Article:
The Star’s article “Landslide vote by Irish to end ban on abortion” (May 27, 1A) from The New York Times reports both news (Irish voted to make abortion legal) and opinion.
Prohibition against abortion appears in the Bible in the Fifth Commandment, which God gave to all people 3,200 years ago. Some actions are always wrong: taking innocent life, violating marriage, stealing and lying or distorting the truth.
These perpetual laws as to how humans should live in order to have fulfillment, peace and justice are gifts from God, who created us. They are neither “conservative” nor “liberal.” They simply express truth, and, as Scripture says, “The truth sets us free.”
I am deeply disappointed by the vote in Ireland and the way your editors chose to report it to the public. This article is slanted and gives the impression that populism is the bedrock of truth.
The Catholic Church has always taught that life is inviolable and continues to reach out in charity and mercy to the most needy and vulnerable (including the child in the womb) among us today.
Kansas City, Kan.
Make no mistake, the only person responsible for the pain and suffering of Gov. Eric Greitens’ family and friends is Gov. Greitens. (May 30, 1A, “Greitens resigns”)
Instead of being forthright and admitting his mistakes on all fronts, he once again is blaming everyone else. In his world, nothing is his fault, and he bears no responsibility for anything that has happened to him or his family.
I understand the governor’s supporters wish to believe that this is all a setup and that he is innocent of many of the charges he has beenfacing. Did anyone force him to have an affair, to use the Confide app to avoid the Sunshine Law or to repeatedly fail to release information as to where all the money financing his campaign came from?
These were choices he made, and he now wants to call foul because he got caught. And that is the only thing Greitens is truly sorry about. He got caught and now wants to shift the blame to everyone else.
The final insult is that all of us in Missouri, through our tax dollars, have to pay legal fees for this self-serving man who never cared about his family, friends or the state.
There seems to be no one human name for Kansas City’s new airport terminal that everybody agrees with, so why don’t we take a different and more creative approach? Why don’t we name it Heart of America or Heartland Terminal and show others who we are?
When my parents moved our family away from the ocean in Ventura, Calif., in 1969 to Missouri, I thought they meant “misery.” But I was so wrong, as I soon learned how friendly, kind, good and amazingly talented the vast majority of people are here.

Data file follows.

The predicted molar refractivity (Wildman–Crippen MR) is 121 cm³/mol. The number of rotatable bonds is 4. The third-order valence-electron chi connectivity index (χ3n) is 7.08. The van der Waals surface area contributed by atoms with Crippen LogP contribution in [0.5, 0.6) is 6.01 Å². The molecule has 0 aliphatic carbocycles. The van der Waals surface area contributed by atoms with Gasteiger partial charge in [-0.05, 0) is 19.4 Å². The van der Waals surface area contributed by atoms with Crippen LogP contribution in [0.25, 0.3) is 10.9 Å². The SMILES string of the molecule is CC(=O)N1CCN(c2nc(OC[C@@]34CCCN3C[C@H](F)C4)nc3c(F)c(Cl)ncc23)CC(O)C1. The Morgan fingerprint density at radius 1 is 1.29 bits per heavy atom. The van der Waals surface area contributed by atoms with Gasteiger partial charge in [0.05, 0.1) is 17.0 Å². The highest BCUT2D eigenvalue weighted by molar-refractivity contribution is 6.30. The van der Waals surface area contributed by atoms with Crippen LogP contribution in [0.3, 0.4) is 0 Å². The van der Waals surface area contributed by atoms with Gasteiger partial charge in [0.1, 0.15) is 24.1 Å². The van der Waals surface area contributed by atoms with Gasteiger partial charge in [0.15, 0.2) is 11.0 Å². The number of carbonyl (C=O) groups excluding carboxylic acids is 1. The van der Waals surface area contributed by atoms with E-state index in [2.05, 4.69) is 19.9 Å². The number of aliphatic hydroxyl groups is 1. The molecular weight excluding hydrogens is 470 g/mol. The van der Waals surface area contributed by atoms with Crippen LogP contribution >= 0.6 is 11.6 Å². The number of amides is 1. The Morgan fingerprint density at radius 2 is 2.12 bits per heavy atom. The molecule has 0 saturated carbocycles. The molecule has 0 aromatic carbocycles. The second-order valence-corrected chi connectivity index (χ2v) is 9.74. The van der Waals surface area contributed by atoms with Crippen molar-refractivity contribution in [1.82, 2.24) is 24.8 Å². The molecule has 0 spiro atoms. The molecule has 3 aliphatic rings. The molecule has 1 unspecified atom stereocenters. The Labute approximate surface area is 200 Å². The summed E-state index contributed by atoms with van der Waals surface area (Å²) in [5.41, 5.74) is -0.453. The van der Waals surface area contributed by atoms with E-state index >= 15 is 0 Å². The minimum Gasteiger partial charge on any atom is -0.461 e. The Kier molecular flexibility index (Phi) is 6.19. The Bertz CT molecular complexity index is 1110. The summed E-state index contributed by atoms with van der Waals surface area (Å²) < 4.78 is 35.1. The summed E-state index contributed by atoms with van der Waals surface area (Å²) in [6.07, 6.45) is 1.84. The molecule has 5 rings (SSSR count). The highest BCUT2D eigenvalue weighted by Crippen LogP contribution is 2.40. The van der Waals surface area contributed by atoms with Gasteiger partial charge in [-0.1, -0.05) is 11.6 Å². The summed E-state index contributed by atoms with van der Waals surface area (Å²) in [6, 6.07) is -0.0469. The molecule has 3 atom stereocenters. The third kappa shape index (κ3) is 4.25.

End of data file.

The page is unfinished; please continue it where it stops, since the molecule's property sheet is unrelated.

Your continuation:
I have remained here for 47 years because I love the diversity and the city’s emphasis on education, arts, music, nature, history, food, sports, fun and so much more.
Why not use our talents to show and tell who we are through beautiful sculptures, paintings, music, photographs, collections, trophies, etc., and give people a plethora of talent to marvel at as they walk through our new airport?
Our incredible diversity in culture, talent and abilities means we can show them we truly have heart.
Most of us have experienced a sunburn at some point. However, children who have experienced sunburns before the age of 18 are more likely to develop skin cancer later in life.
With summer quickly approaching, here are some tips for staying safe in the sun.
To prevent sunburn, remember to follow the American Academy of Dermatology’s ABCs of sun exposure for children over 6 months old:
A: Away. Stay out of the sun when UV rays are the strongest. Keep sun exposure to a minimum between the hours of 10 a.m. and 4 p.m.
B: Block. Use sunscreen with an SPF of at least 30. Apply this 30 minutes before going outside, and remember to reapply every two hours or anytime a child gets wet or sweaty.
C: Cover. Cover up with long sleeves, sunglasses and hats as much as possible.
These tips are recommended only for children older than 6 months. Children younger than 6 months old should be kept out of the sun. Sunscreen should be used only on small areas of the body and only if sun exposure cannot be avoided.
Remember, having fun in the sun means being safe in the sun.